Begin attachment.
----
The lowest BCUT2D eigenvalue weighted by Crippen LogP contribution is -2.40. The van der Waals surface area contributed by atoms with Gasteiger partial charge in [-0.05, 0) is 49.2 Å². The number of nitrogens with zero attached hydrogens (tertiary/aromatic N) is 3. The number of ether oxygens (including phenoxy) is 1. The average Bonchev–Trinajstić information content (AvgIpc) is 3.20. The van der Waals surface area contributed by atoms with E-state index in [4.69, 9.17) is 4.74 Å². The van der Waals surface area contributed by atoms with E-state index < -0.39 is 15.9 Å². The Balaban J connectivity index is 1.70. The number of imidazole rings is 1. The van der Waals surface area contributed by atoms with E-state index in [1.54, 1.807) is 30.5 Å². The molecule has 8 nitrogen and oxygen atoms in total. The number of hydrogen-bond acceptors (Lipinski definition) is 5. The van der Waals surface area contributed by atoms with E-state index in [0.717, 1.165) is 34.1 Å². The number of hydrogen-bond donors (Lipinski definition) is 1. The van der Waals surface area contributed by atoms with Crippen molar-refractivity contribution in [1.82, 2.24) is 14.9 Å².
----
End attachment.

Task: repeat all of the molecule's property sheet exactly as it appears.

The lowest BCUT2D eigenvalue weighted by Crippen LogP contribution is -2.40. The van der Waals surface area contributed by atoms with Gasteiger partial charge in [-0.05, 0) is 49.2 Å². The number of nitrogens with zero attached hydrogens (tertiary/aromatic N) is 3. The number of ether oxygens (including phenoxy) is 1. The average Bonchev–Trinajstić information content (AvgIpc) is 3.20. The van der Waals surface area contributed by atoms with E-state index in [4.69, 9.17) is 4.74 Å². The van der Waals surface area contributed by atoms with E-state index < -0.39 is 15.9 Å². The Balaban J connectivity index is 1.70. The number of imidazole rings is 1. The van der Waals surface area contributed by atoms with E-state index in [1.54, 1.807) is 30.5 Å². The molecule has 8 nitrogen and oxygen atoms in total. The number of hydrogen-bond acceptors (Lipinski definition) is 5. The van der Waals surface area contributed by atoms with E-state index in [0.717, 1.165) is 34.1 Å². The number of hydrogen-bond donors (Lipinski definition) is 1. The van der Waals surface area contributed by atoms with Crippen molar-refractivity contribution in [1.82, 2.24) is 14.9 Å².